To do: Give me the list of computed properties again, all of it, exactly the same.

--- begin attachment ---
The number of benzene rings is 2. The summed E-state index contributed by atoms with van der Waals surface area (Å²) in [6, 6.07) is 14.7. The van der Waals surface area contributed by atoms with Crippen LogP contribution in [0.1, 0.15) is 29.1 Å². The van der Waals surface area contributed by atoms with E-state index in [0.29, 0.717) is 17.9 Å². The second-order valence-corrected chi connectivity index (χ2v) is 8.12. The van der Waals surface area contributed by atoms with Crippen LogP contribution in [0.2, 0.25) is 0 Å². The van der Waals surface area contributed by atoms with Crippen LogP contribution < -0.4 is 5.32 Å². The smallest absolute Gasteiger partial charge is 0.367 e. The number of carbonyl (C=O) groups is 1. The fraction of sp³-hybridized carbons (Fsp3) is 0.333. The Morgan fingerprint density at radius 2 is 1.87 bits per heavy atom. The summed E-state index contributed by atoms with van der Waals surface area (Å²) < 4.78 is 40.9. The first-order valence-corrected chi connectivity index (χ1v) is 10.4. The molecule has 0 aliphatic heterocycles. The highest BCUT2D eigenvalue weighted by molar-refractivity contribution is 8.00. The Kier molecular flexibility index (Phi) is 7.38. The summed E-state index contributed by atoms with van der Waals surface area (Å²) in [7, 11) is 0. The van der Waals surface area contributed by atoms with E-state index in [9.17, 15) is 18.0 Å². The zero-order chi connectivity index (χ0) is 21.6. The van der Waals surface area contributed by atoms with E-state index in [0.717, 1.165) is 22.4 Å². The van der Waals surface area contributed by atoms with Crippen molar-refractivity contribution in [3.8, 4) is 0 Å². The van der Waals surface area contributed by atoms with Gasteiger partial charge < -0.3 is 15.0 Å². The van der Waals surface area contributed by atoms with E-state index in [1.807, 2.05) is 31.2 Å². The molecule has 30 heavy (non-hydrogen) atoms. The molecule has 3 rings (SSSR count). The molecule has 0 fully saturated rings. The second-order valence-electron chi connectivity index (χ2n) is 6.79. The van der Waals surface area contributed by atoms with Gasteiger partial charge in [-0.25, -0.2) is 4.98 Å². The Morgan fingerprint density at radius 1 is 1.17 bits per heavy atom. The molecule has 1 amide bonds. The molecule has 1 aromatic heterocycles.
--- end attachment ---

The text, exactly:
The number of benzene rings is 2. The summed E-state index contributed by atoms with van der Waals surface area (Å²) in [6, 6.07) is 14.7. The van der Waals surface area contributed by atoms with Crippen LogP contribution in [0.1, 0.15) is 29.1 Å². The van der Waals surface area contributed by atoms with E-state index in [0.29, 0.717) is 17.9 Å². The second-order valence-corrected chi connectivity index (χ2v) is 8.12. The van der Waals surface area contributed by atoms with Crippen LogP contribution in [0.2, 0.25) is 0 Å². The van der Waals surface area contributed by atoms with Crippen LogP contribution < -0.4 is 5.32 Å². The smallest absolute Gasteiger partial charge is 0.367 e. The number of carbonyl (C=O) groups is 1. The fraction of sp³-hybridized carbons (Fsp3) is 0.333. The Morgan fingerprint density at radius 2 is 1.87 bits per heavy atom. The summed E-state index contributed by atoms with van der Waals surface area (Å²) < 4.78 is 40.9. The first-order valence-corrected chi connectivity index (χ1v) is 10.4. The molecule has 0 aliphatic heterocycles. The highest BCUT2D eigenvalue weighted by molar-refractivity contribution is 8.00. The Kier molecular flexibility index (Phi) is 7.38. The summed E-state index contributed by atoms with van der Waals surface area (Å²) in [7, 11) is 0. The van der Waals surface area contributed by atoms with E-state index in [9.17, 15) is 18.0 Å². The zero-order chi connectivity index (χ0) is 21.6. The van der Waals surface area contributed by atoms with E-state index in [0.717, 1.165) is 22.4 Å². The van der Waals surface area contributed by atoms with Crippen molar-refractivity contribution in [3.8, 4) is 0 Å². The van der Waals surface area contributed by atoms with Gasteiger partial charge < -0.3 is 15.0 Å². The van der Waals surface area contributed by atoms with E-state index in [1.807, 2.05) is 31.2 Å². The molecule has 30 heavy (non-hydrogen) atoms. The molecule has 3 rings (SSSR count). The molecule has 0 fully saturated rings. The second-order valence-electron chi connectivity index (χ2n) is 6.79. The van der Waals surface area contributed by atoms with Gasteiger partial charge in [-0.25, -0.2) is 4.98 Å². The Morgan fingerprint density at radius 1 is 1.17 bits per heavy atom. The molecule has 1 amide bonds. The molecule has 1 aromatic heterocycles.